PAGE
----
For perspective, Dwayne Bowe has four seasons of catching 70 passes or more, three 1,000 yard seasons, and two seasons with 80 catches or more in seven seasons by himself.

Being deep at wide receiver may be more meaningful in Reid’s system than having top-end receivers. Though it should be noted Reid used a first round pick to get Maclin and a second round pick to get Jackson. Green Bay has used several second and third round picks on receivers.

But keep in mind that Reid treats the passing game differently than most coaches do when evaluating the wide receiver position.

Terez A. Paylor has you covered on this one. He’s should be good to go for the OTAs and training camp.

Tamba Hali probably has the best shot given how much the team could save against the cap, but I’d be surprised right now if they cut any of those three. Bowe is probably here unless someone like A.J. Jenkins breaks out in addition to a draft pick and Weston Dressler proving they can hold the fort. And I think Brandon Flowers will have a better year, too. (We’ll talk more about him later.)

Hali will be 31 after next season and would save the Chiefs about $9 million in cap space. Although it wouldn’t surprise me if the Chiefs let him play out the rest of this contract. The salary cap is expected to increase to over $140 million in 2015 and then over $150 million in 2016. This should give the Chiefs plenty of room to re-sign Smith, Justin Houston, and Eric Berry to deals. And considering the Chiefs are going to have approximately 11 draft picks in 2015, they team is about to get a lot younger and, therefore, cheaper.

I think it is the latter. He’s a cover two guy, but his a more complete corner than some give him credit for. He’s not bad in man coverage, but taller receivers with speed give him fits. We saw this last year when he had to run with Dez Bryant. It wasn’t pretty.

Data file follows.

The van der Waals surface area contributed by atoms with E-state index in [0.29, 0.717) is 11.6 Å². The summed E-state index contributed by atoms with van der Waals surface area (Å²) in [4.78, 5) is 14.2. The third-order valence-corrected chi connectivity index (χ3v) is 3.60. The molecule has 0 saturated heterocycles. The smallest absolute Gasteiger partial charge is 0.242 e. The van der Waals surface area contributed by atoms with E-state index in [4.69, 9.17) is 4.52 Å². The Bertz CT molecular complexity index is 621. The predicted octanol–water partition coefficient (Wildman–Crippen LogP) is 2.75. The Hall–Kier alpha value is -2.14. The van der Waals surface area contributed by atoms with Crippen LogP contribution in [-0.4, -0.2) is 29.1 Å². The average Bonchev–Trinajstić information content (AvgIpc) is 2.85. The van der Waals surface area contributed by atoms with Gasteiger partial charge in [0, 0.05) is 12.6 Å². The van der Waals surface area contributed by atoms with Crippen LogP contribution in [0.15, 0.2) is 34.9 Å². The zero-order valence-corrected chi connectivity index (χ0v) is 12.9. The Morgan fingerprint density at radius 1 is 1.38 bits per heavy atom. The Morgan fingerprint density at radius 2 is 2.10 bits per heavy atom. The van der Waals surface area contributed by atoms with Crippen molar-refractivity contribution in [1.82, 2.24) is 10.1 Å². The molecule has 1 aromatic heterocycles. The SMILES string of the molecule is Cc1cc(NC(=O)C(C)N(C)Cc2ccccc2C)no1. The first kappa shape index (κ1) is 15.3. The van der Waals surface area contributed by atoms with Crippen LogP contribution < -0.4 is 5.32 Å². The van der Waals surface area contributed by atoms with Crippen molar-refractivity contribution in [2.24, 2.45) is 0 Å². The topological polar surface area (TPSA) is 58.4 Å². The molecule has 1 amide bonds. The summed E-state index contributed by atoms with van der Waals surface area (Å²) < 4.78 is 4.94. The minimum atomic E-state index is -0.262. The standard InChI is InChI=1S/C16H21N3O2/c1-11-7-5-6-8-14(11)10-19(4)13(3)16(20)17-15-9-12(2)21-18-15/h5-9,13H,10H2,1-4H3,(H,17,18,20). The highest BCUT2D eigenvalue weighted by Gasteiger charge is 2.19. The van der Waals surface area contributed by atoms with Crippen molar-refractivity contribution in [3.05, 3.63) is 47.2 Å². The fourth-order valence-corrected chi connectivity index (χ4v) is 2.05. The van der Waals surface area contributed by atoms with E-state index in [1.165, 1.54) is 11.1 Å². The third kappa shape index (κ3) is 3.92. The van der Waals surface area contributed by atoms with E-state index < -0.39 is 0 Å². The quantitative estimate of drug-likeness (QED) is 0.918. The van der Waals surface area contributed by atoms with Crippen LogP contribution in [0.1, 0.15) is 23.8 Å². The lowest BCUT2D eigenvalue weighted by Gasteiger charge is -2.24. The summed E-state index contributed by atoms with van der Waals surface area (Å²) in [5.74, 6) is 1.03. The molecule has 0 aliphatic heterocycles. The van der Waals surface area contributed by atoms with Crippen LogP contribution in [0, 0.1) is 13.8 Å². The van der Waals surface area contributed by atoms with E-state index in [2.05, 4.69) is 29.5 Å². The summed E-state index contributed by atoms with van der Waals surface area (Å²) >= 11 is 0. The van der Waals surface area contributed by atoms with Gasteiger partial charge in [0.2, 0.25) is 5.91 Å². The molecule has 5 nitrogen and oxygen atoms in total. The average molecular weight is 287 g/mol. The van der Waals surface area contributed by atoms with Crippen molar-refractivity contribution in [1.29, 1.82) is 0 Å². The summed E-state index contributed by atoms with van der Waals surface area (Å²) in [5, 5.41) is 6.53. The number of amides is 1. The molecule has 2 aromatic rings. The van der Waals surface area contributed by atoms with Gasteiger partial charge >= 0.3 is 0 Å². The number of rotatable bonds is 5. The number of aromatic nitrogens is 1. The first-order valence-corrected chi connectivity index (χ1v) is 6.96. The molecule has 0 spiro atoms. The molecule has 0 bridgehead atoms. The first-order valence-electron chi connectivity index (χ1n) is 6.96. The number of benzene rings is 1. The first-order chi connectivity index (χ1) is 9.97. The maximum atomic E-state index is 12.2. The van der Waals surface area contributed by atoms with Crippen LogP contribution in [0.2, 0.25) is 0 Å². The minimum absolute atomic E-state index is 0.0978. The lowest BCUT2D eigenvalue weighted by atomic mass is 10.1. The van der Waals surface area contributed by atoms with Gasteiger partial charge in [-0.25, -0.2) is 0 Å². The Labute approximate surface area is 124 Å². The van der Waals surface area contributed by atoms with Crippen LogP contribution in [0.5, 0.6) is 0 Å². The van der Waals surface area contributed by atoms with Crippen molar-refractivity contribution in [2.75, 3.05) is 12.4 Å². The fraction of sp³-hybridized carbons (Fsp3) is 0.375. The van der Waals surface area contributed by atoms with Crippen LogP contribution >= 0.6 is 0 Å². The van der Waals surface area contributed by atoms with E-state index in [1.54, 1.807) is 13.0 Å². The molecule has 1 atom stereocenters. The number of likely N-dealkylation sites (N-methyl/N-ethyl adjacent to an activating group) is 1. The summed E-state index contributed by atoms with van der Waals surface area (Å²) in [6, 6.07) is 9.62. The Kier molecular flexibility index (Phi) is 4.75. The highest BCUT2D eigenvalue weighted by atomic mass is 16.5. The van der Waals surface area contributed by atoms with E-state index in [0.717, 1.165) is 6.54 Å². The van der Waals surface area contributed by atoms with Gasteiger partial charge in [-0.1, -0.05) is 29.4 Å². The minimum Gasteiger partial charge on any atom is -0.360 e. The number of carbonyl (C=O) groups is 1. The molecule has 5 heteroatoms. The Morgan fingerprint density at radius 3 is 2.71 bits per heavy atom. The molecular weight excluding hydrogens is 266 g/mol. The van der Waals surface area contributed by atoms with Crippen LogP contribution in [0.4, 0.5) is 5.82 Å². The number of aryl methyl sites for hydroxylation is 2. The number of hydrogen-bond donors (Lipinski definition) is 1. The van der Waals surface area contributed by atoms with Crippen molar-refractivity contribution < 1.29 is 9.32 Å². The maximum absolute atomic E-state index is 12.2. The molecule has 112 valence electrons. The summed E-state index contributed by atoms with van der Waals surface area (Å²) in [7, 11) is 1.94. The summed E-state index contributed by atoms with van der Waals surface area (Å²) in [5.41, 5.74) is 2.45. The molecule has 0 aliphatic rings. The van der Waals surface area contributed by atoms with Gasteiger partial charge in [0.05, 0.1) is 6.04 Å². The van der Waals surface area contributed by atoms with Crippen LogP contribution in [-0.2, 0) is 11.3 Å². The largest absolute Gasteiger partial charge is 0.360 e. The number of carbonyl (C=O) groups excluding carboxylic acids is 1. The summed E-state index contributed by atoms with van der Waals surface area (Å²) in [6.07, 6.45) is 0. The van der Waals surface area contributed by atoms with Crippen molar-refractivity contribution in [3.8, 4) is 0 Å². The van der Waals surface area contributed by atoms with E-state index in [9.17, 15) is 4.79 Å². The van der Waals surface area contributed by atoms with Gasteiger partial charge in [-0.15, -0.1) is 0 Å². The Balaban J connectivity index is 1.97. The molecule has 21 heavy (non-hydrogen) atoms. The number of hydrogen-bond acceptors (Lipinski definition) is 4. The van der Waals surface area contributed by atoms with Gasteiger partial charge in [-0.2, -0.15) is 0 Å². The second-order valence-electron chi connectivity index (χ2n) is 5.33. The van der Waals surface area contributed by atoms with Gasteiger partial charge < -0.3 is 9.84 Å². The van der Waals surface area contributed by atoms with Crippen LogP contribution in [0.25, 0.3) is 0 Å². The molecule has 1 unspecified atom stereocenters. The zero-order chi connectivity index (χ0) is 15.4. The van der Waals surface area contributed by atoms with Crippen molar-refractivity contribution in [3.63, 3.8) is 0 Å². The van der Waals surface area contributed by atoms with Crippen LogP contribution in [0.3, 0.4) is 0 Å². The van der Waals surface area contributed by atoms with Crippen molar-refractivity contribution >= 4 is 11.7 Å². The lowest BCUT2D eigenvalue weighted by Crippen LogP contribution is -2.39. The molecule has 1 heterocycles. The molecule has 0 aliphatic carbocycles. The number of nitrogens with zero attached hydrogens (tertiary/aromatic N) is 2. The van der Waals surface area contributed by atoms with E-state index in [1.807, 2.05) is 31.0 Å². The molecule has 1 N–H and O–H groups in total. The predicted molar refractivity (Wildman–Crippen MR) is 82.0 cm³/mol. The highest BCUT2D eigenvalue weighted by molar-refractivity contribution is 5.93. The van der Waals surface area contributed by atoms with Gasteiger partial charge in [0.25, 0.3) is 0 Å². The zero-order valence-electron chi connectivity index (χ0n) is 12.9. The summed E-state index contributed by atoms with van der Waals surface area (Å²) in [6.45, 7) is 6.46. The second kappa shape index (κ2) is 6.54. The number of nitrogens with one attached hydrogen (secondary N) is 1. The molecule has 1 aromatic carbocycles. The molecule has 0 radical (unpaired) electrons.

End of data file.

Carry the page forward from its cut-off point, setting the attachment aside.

Two things we probably should consider with Flowers: He essentially changed positions when the Chiefs moved him from an outside cover two corner to an inside man coverage corner, and he was dealing with a knee injury for a good portion of the season. Those two things combined will lead to a down year.

Flowers is only 28, has a history of being a very good corner, and showed last year he can cover in man-to-man situations well assuming the right matchup. The key is for Marcus Cooper to develop and for the Chiefs to be able to develop another corner as depth. The better Sean Smith and Cooper can hold down the outside, and the more depth the Chiefs have to keep Flowers on the inside, the better the chances Flowers will have to be successful this season.

This all assumes he stays healthy, of course.


John Dorsey is coming from a franchise that took Aaron Rodgers when they already had Brett Farve locked up for a few more seasons. Even if the Chiefs are planning on extending Smith, it wouldn’t be a foolish idea to make the move. As Tyler points out in his tweet, the Patriots have met with him and Johnny Football with the idea of needing to replace Tom Brady in a few years.

In the modern NFL, being set at quarterback trumps everything else. Even if you are a believer in Alex Smith, passing on Bridgwater still bring a great deal of value to your franchise as either a future replacement for Smith or as a trade chip.

With that said, if you are on the trade down bandwagon, the best scenario for the Chiefs trading down and picking up selections would be if Bridgewater or one of the other top quarterbacks were to fall to 23. Ultimately it is about who falls and what the Chiefs’ evaluation of the player.

Once, for sure. I’d put the over/under at 1.5.